NPR Interview: The Man Behind The Mission

Are you having trouble finding a job, lacking critical job skills, and/or affected by the $1 trillion+ college debt burden in America today?

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Are you having trouble finding a job, lacking critical job skills, and/or affected by the $1 trillion+ college debt burden in America today? If so, listen up because our organization may be able to help you out. In a recent radio interview with Mark Perzel from 91.7 WVXU Cincinnati, our Chairman, CEO and Founder David Dougherty discusses his reasons for starting the new non-profit, Education at Work. Dave explains in detail the benefits of the program for the college students we hire, the client-partners we provide customer service for, and the U.S. economy as a whole. If you don’t have time to do research on us or visit our site, listening to this short radio interview will fill you in on the basics of what we do everyday and how we do it.Please click on the link below and hit play to listen in.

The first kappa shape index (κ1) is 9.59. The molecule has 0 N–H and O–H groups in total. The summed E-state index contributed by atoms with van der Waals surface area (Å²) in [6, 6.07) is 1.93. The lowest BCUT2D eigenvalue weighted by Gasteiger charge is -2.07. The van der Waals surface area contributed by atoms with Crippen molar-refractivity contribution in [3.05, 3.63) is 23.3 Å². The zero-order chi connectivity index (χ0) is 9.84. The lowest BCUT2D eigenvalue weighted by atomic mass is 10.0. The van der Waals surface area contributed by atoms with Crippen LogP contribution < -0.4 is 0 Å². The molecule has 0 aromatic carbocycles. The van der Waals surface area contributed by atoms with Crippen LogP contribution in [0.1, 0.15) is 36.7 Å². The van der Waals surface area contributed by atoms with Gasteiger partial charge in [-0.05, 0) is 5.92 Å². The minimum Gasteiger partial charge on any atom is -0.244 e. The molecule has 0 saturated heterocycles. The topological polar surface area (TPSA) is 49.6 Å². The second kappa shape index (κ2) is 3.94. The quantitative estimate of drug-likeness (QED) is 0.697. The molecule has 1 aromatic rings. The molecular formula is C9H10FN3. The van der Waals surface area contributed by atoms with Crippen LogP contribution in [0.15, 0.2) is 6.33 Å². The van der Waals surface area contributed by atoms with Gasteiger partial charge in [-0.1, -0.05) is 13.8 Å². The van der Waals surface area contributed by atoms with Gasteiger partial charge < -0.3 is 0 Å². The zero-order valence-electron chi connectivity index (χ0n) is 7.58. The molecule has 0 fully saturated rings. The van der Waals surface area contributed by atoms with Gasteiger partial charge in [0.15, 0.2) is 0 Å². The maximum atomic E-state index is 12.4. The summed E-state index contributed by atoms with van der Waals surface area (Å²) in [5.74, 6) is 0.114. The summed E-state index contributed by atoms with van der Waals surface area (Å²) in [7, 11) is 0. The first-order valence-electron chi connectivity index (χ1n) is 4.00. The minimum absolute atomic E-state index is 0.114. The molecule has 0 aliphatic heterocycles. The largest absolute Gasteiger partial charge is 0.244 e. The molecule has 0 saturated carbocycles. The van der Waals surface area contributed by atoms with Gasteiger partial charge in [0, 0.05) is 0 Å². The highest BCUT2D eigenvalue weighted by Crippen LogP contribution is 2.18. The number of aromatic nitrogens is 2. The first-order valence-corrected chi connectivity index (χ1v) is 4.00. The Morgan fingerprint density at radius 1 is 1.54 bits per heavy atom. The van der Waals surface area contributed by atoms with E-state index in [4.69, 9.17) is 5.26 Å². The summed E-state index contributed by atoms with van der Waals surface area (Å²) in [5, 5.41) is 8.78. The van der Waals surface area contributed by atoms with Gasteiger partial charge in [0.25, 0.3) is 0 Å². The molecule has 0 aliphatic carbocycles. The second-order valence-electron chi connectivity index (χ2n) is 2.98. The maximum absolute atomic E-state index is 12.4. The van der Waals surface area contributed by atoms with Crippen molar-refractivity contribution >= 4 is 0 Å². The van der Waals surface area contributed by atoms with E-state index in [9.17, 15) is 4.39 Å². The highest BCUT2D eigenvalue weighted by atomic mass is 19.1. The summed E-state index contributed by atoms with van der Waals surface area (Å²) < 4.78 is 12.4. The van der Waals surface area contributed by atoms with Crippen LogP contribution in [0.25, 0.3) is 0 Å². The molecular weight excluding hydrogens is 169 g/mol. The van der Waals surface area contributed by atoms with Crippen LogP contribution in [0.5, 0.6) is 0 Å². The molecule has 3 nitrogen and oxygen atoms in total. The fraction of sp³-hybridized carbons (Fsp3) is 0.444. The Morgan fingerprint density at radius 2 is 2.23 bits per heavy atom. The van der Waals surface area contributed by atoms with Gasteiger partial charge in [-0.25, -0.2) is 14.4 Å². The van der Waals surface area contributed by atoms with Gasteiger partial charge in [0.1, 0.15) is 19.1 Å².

CEO Interview with 91.7 WVXU Cincinnati

Job Skills That Transfer

It’s no secret that the job market is very competitive right now, so we won’t whisper about it.

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It’s no secret that the job market is very competitive right now, so we won’t whisper about it. In today’s tough environment, it can be especially difficult to find a job or internship opening that matches your ultimate career goals. But you should try to take advantage of every opportunity you can find. For example, you might want to work in advertising, yet you find yourself interning at your neighbor’s law office for the semester. Or, you might wind up working even further from your career goals at a local restaurant. Just because it’s not your dream job, doesn’t mean the skills you learn won’t transfer to your ideal role. It’s all about having a positive mentality and leveraging the job skills you learn along the way. We’ve compiled some tips to help you showcase your job skills in the best light:

Think of the big picture: When you’re waiting tables for tourists at a chain restaurant, you might not see how this could possibly help you in the world of advertising. But it does! If you’re planning to work for an advertising agency, keeping the customer satisfied is key. Working in any customer-service related field, such as serving at a restaurant, will better prepare you for working with advertising clients in the future. This approach can work for any type of job-related skill or situation – you need only to think of learning a skill set in general terms, then adapt and apply the specifics of what you learned to a future role.